Kelly Luce, Three Scenarios in Which Hana Sasaki Grows a Tail
Publisher: A Strange Object
2013, 135 pages, paperback, $15
It would be too easy to focus on the fantastical elements of Kelly Luce’s first short story collection, Three Scenarios in Which Hana Sasaki Grows a Tail. The first and last stories are bookends, both exploring the narrative conceits of magical machinery. In “Ms. Yamada’s Toaster,” the titular appliance predicts how a person dies through Kanji characters burned onto a piece of toast. The final story, “Amorometer,” features a machine that quantifies the unquantifiable by “measuring one’s capacity to love.” Though most of the stories utilize the medium of magic, what’s more interesting is how Luce grounds them in reality.
Nine out of the ten stories are set in Japan, and the culture comes alive through Luce’s details. “Ash,” the story most grounded in realism, concerns a married mother’s brief stint in a Japanese jail after being mistakenly convicted for bicycle theft. The narrator relates her experience:
I don’t think I slept. Early the next morning, food—overcooked rice, pickles, processed meat sticks the color of Pepto-Bismol—arrived through a doggie door. One of my cellmates showed me a banana she kept hidden in the toilet tank, then motioned to her crotch and giggled.
It’s not so much that the details resonate as individual and authentic, but that Luce funnels them through the narrator’s particular filter to strike a pitch-perfect emotional tone, one that straddles comic weirdness and dramatic stakes. Luce astutely chooses an American expatriate to tell the story of foreign imprisonment. The strangeness of an already strange situation compounds through the narrator’s stance as cultural outsider and mislabeled criminal.
Though Luce proves expert at the heightening of reality, she also knows when to underplay her hand. The story, “Pioneers,” explores the difficulties of marriage and conception between a Japanese woman and her American husband. Having undergone an abortion during her first marriage, Yumiko wonders if the prior abortion isn’t currently affecting her chances at pregnancy. The story sidesteps polemics in favor of ordinary pragmatism:
It wasn’t such a big deal. People had abortions all the time; the local clinic took same-day appointments. Afterward you visited a shrine and bought a jizo, a small cement figurine representing a soul that had not yet found its way to Earth.
Yumiko and Lou pay homage to the unborn baby by lighting incense and saying a prayer during the Obon holidays, the Japanese celebration of the dead. However, the story makes clear that these acts aren’t shrouded in grief. The couple spends the remainder of the night partying at a nightclub with friends. The abortion itself isn’t a point of contention between the couple. Rather, the story emphasizes Lou’s jealousy at another man impregnating Yumiko with seeming ease. Once again, Luce chooses the right filter by which to portray the events. Exploring the emotional ramifications of abortion through the lens of a different culture creates a new dialogue on a controversial topic that doesn’t often appear in literary fiction.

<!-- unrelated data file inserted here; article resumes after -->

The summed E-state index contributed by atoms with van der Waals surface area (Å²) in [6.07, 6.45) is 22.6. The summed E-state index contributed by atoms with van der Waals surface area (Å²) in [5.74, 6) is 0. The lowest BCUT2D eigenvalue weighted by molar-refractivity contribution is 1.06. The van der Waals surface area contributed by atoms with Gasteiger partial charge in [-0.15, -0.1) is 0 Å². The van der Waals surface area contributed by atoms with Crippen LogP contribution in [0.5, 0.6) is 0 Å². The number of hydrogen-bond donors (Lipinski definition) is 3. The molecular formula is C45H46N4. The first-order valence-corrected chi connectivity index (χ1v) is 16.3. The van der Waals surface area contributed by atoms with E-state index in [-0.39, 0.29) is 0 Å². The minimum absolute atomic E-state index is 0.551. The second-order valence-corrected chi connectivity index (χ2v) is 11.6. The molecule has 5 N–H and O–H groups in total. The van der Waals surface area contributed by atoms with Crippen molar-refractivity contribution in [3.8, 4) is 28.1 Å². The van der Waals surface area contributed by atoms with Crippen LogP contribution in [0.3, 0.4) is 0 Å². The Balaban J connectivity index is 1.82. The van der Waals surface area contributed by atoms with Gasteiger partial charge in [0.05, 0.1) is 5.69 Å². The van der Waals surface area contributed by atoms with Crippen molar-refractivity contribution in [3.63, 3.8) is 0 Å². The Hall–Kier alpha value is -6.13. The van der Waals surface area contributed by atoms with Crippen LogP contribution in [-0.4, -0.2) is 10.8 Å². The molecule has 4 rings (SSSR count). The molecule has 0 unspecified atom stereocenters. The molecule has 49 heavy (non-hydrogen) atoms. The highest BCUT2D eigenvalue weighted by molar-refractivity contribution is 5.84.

Though the Japanese landscape permeates most of the collection, there’s something particularly special about the lone story set in the United States. “Rooey” follows Maxine as she deals with the death of her younger teenage brother. Grief figuratively and literally transforms her—the more time she spends in her little brother’s room, the more she becomes imbued with his persona. Maxine loses sexual interest in her boyfriend and instead becomes attracted to Rooey’s not-quite girlfriend. Luce risks trodding unorthodox territory. While the aforementioned plot point is enough to set the story apart, what actually elevates “Rooey” is the protagonist’s blatant emotional honesty. On the prospect of perfunctory sex with her boyfriend, the narrator admits, “I slip my hand in his boxers. I could care less about sex with Felix lately and now is no different, but at least it will shut him up.” The character’s grief bestows remarkable clarity, one that penetrates social facades in favor of unflattering reality. The character’s unfettered, stark honesty renders a more significant reading experience than the surreal role reversal that occurs at the story’s end.
Luce draws obvious comparisons to fellow fabulist, Aimee Bender, which makes the collection an easy sell. If you can’t get enough female fabulism, look no further. The suite of stories wears its aesthetic weirdness proudly. The cover art features a bushy-haired woman, her nudity artfully hidden, sporting an equally bushy tail. However, to relegate Three Scenarios in Which Hana Sasaki Grows a Tail to the category of New Weird would be doing the stories a disservice. Luce’s characters are outsiders, to be sure, but the true pleasure of this collection resides in each story’s unexpected inclinations. These stories will surprise you—not with weirdo magic but with weirdo reality.